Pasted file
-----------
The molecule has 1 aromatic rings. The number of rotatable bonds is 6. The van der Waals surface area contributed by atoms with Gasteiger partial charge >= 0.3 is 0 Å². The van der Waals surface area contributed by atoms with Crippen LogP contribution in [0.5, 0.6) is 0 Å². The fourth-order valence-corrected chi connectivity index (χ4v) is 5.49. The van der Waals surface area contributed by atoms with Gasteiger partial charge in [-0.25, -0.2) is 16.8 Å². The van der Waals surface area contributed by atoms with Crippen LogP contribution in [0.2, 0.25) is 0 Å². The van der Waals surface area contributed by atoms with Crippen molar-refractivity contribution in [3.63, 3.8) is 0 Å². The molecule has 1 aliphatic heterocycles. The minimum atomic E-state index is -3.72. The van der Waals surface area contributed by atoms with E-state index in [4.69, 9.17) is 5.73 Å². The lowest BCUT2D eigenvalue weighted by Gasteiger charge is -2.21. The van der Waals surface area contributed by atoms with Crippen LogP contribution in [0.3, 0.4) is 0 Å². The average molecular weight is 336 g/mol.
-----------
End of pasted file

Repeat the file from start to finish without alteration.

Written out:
The molecule has 1 aromatic rings. The number of rotatable bonds is 6. The van der Waals surface area contributed by atoms with Gasteiger partial charge >= 0.3 is 0 Å². The van der Waals surface area contributed by atoms with Crippen LogP contribution in [0.5, 0.6) is 0 Å². The fourth-order valence-corrected chi connectivity index (χ4v) is 5.49. The van der Waals surface area contributed by atoms with Gasteiger partial charge in [-0.25, -0.2) is 16.8 Å². The van der Waals surface area contributed by atoms with Crippen LogP contribution in [0.2, 0.25) is 0 Å². The van der Waals surface area contributed by atoms with Crippen molar-refractivity contribution in [3.63, 3.8) is 0 Å². The molecule has 1 aliphatic heterocycles. The minimum atomic E-state index is -3.72. The van der Waals surface area contributed by atoms with E-state index in [4.69, 9.17) is 5.73 Å². The lowest BCUT2D eigenvalue weighted by Gasteiger charge is -2.21. The van der Waals surface area contributed by atoms with Crippen LogP contribution in [0.3, 0.4) is 0 Å². The average molecular weight is 336 g/mol.